Confirmed. He was crazy. Little girls coming with the tax man? Kill them right away? This man was definitely not all there. She began backing towards the door. She stumbled into the main room. The rows and rows of bottles of fluids and powders on the shelves seemed to press in on her. There were whole pig fetuses, what she assumed were animal hearts, and eyeballs floating in various bottles. The smell began to overwhelm her again. Could there be human corpses in here? Simon just watched her silently.
“Thank you for your help, Mr. Greggory. I guess… maybe I’ll be back next year,” she stammered as she fumbled for the doorknob.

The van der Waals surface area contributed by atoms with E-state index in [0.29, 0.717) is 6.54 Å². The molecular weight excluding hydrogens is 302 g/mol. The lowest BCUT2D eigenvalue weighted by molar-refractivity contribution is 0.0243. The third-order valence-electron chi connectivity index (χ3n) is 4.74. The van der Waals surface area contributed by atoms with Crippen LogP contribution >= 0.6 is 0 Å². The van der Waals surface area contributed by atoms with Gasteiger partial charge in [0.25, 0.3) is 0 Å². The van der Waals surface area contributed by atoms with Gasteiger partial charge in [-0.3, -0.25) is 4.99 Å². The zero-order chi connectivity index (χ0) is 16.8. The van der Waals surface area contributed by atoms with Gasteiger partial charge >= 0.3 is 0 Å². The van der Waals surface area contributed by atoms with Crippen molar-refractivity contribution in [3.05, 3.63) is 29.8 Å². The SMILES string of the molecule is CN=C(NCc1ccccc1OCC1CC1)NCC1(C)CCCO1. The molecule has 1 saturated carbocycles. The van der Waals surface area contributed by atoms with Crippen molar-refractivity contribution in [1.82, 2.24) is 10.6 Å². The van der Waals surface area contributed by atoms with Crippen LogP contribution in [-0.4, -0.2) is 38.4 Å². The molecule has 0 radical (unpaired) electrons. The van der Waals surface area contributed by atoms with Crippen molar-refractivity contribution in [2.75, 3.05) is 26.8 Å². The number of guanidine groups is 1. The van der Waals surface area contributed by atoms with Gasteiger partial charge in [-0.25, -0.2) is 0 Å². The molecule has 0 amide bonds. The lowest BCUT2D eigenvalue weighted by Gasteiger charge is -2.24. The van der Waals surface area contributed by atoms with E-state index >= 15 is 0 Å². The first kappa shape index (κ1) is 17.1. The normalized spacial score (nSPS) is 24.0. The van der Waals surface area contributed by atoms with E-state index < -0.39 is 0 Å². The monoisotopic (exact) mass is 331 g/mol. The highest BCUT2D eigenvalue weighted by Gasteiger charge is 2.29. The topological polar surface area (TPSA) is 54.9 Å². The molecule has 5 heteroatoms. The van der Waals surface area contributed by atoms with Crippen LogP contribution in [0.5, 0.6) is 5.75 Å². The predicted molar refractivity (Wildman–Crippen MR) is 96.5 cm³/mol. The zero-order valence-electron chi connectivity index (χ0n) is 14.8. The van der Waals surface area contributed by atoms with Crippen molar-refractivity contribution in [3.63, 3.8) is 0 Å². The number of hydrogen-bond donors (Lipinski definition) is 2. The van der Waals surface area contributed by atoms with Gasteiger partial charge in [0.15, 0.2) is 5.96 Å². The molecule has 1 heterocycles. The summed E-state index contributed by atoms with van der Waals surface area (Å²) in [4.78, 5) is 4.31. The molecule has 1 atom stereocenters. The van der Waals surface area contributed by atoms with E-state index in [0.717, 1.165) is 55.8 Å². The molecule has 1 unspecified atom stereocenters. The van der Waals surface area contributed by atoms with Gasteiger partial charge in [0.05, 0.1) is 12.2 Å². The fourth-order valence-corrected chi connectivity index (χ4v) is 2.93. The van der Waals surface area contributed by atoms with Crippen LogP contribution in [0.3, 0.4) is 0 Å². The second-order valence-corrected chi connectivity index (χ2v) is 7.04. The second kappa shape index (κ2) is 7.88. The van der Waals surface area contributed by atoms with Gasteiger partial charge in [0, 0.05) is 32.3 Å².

“If there’s a next year, Kid.”
Amia staggered out into the dull green sunlight. She jerked Sampson’s reigns free and mounted him, pausing only to stash the silver in the saddle bag and the arrows in her quiver. She immediately pushed Sampson into a fast trot.
Who the hell was this Simon Greggory fellow? How dare he say her mother was a revolutionary? What did he mean ‘if there is a next year?’ Did he actually know something?
She’d heard stories of revolutionaries, but they’d always been painted as monsters. Could her parents have been revolutionaries at some point? Her father was always telling her about her duty to her people and to the government. Could a man like that really have been a revolutionary? It seemed impossible. It was impossible. Completely impossible.